When the Meehans bought their home in 2018, they planned to eventually renovate it, but the pandemic pushed up the timeline and changed their priorities. As interest rates fell, they refinanced their home, taking out cash in the process to supplement their savings so they could start the work immediately.
Before the pandemic, they figured they would renovate the kitchen, which is small, but in good condition. Their architect steered them away from that idea, Ms. Meehan said, suggesting that by expanding the dining and living areas, they could leave the kitchen intact, but it would nonetheless feel larger. By avoiding a kitchen remodel, most of the work can be done outside of the footprint of the existing house, allowing the family to continue to live at home with only minimal contact with the work crew.
“Obviously there’s a different level of concern with Covid, not wanting contractors in your house,” Ms. Meehan said. “That sold us on doing the renovation.”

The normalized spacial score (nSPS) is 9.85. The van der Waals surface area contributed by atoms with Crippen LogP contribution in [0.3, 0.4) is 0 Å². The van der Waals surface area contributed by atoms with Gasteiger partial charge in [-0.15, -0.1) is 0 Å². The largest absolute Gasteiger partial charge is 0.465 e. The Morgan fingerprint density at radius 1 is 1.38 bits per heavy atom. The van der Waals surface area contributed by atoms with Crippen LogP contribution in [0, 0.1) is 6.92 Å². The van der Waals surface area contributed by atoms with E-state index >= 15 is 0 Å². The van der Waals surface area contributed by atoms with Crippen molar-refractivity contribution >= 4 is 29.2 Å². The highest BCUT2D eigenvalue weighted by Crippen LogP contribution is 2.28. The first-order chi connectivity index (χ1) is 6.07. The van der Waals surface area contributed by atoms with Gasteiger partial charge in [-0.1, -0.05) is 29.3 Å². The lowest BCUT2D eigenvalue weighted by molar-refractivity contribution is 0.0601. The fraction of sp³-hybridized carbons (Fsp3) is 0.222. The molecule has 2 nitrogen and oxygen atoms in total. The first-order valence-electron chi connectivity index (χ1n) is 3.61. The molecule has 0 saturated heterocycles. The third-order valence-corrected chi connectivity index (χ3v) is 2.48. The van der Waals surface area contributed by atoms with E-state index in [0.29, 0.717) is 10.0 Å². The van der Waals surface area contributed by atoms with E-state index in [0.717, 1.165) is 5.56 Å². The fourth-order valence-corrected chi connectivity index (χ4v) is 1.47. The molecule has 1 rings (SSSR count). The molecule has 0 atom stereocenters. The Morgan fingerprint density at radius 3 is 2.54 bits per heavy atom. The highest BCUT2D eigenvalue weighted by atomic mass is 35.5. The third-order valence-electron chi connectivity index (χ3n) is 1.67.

No More Room Inside? Consider a Shed
Some homeowners are looking to their backyards for additional space, adding customizable sheds to use as offices, classrooms or workout studios. Such structures, which can be assembled quickly on site, avoid the stress, time commitment and high cost of an interior renovation. Sales in May 2020 were up 500 percent from May 2019 for Studio Shed, a Colorado-based company that sells customizable backyard shed solutions ranging from simple storage spaces to elaborate tiny cabins with gabled roofs, double-pane windows and sustainable lumber. Most orders, said Studio Shed’s founder, Mike Koenig, are for home office spaces. Man caves and “she sheds” are also popular, as are music studios and so-called flex spaces, which could work as a spare guest room, play space or home gym.
Most of Studio Shed’s modular pods run around 120 square feet, exempting them from permitting and zoning requirements in most American cities. Homeowners can order models that they assemble themselves in the backyard, or add professional design and installation options onto their order. The average cost per unit is around $20,000.